Is Your Telemedicine Company HIPAA Compliant?

UPDATE: According to a news release, the lawsuit filed against MDLive, Inc. was voluntarily dropped by the law firm that originally filed it. MDLive has since published a fact sheet responding to the allegations.

A lawsuit seeking class action status recently filed against Telehealth provider MDLive, Inc. underscores the need for all healthcare companies using new technologies to be mindful of how they collect, use and disclose a patient’s personal information.

The lawsuit, which was filed in U.S. District Court for the Southern District of Florida by Utah resident Joan Richards, alleges that MDLive, Inc. “covertly transmits” consumer’s personal and sensitive health information to a third party without notifying patients, and fails to restrict access to that information to only those with a legitimate need to view it – i.e. doctors and other medical providers.

To use MDLive’s services, patients must download an app and create an account. Patients must enter information including their health condition, allergies, behavioral health history, recent medical procedures and family medical history.

“Unbeknownst to patients, MDLive designed the app to capture the contents of patients’ screens by continually taking screenshots for the first 15 minutes patients use the app,” which the suit alleges is then transmitted to TestFairy, an Israel-based tech company that uses the information to test user interaction and check for bugs. The suit alleges that during the 15 minutes an average of 60 screen shots are taken and transmitted to third parties.

TestFairy is not a healthcare provider and patients are not made aware that their medical information is being transmitted in real time. In addition, the suit alleges that MDLive also allows its own developers and designers “unfettered access” to patients’ medical information.

The suit alleges, among other things, breach of contract in that MDLive failed to maintain the privacy and confidentiality of those using its service and who were required to enter into a contract with the company to receive remote healthcare services. It also alleges that by secretly capturing and transmitting a patient’s medical history, the company knowingly intruded upon the seclusion of Richards and other proposed class members – in other words invaded their privacy. The suit also alleges fraud, unjust enrichment, as well as violation of the Utah Truth in Advertising Law and the Utah Consumer Sales Practices Act.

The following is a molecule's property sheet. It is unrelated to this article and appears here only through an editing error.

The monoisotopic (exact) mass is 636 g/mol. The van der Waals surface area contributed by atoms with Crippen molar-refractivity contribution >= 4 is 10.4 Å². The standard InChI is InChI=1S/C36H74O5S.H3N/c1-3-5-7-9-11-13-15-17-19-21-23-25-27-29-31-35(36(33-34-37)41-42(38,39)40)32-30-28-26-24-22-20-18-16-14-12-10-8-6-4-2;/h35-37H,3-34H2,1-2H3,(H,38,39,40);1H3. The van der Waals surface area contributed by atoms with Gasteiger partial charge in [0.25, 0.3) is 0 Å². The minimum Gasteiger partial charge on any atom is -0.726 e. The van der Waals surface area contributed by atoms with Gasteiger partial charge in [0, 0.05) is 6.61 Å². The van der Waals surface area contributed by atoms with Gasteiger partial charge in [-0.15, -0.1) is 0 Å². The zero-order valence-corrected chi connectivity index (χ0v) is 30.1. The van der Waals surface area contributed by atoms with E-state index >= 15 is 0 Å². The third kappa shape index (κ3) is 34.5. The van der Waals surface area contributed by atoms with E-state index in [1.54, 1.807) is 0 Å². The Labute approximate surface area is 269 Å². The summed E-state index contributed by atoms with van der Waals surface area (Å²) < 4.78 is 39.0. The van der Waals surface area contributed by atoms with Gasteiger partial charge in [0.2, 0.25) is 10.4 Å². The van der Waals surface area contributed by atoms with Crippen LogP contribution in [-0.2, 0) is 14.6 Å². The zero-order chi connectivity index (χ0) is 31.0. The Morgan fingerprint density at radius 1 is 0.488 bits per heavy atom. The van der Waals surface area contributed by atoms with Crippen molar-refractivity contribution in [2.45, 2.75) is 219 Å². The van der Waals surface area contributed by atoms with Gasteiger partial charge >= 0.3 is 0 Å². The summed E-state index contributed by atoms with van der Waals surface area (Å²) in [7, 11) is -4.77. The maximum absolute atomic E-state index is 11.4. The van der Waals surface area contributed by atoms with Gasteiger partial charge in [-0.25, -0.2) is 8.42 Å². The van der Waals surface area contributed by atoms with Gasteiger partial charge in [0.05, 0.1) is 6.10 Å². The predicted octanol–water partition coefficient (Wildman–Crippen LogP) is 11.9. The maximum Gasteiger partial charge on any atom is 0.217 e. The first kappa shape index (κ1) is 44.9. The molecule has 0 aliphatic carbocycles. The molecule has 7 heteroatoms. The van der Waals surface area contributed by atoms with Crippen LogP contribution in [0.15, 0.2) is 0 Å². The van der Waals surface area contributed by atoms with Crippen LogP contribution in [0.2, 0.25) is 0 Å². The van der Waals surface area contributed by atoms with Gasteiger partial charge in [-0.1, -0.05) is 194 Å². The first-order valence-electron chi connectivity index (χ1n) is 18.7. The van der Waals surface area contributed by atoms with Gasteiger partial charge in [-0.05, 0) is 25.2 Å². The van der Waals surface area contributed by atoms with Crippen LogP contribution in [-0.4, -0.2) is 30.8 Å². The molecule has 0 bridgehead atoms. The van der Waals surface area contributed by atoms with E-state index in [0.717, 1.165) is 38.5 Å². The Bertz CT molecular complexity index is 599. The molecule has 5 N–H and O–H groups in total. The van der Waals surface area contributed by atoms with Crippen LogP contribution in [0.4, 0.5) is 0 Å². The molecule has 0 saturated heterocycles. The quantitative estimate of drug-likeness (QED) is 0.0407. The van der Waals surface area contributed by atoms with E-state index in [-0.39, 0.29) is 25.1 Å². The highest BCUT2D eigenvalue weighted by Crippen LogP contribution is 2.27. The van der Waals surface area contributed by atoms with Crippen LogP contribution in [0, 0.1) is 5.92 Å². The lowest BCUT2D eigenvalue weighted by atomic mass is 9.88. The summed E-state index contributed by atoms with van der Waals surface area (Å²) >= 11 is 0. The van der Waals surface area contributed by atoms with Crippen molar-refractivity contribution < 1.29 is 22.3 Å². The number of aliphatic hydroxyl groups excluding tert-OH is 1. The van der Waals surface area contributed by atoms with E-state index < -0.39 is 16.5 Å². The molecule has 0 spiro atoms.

MDLive’s website identifies the company as using an “industry-leading HIPAA and PHI-compliant, cloud-based platform.”  The company, which was founded in 2009, is based in Sunrise, Florida. For $49 or less per visit, patients can download the app and have a virtual consult to diagnose non-emergency medical issues through secure video on their computer or smartphone, according to the company’s website.

MDLive posted a statement on its website denying the allegations and stating it is seeking dismissal of the lawsuit.

As telemedicine and other healthcare driven technology continues to evolve, it’s imperative that providers take appropriate steps to protect patient privacy. The Health Law Offices of Anthony C. Vitale’s highly skilled team of experienced legal professionals can help you to create a HIPAA Privacy and Security compliance program designed to meet your unique needs. Give us a call at 305-358-4500 or send an email to and let’s discuss how we might be able to assist you.

Material presented on the Health Law Offices of Anthony C. Vitale's website is intended for information purposes only.

It is not intended as professional advice and should not be construed as such.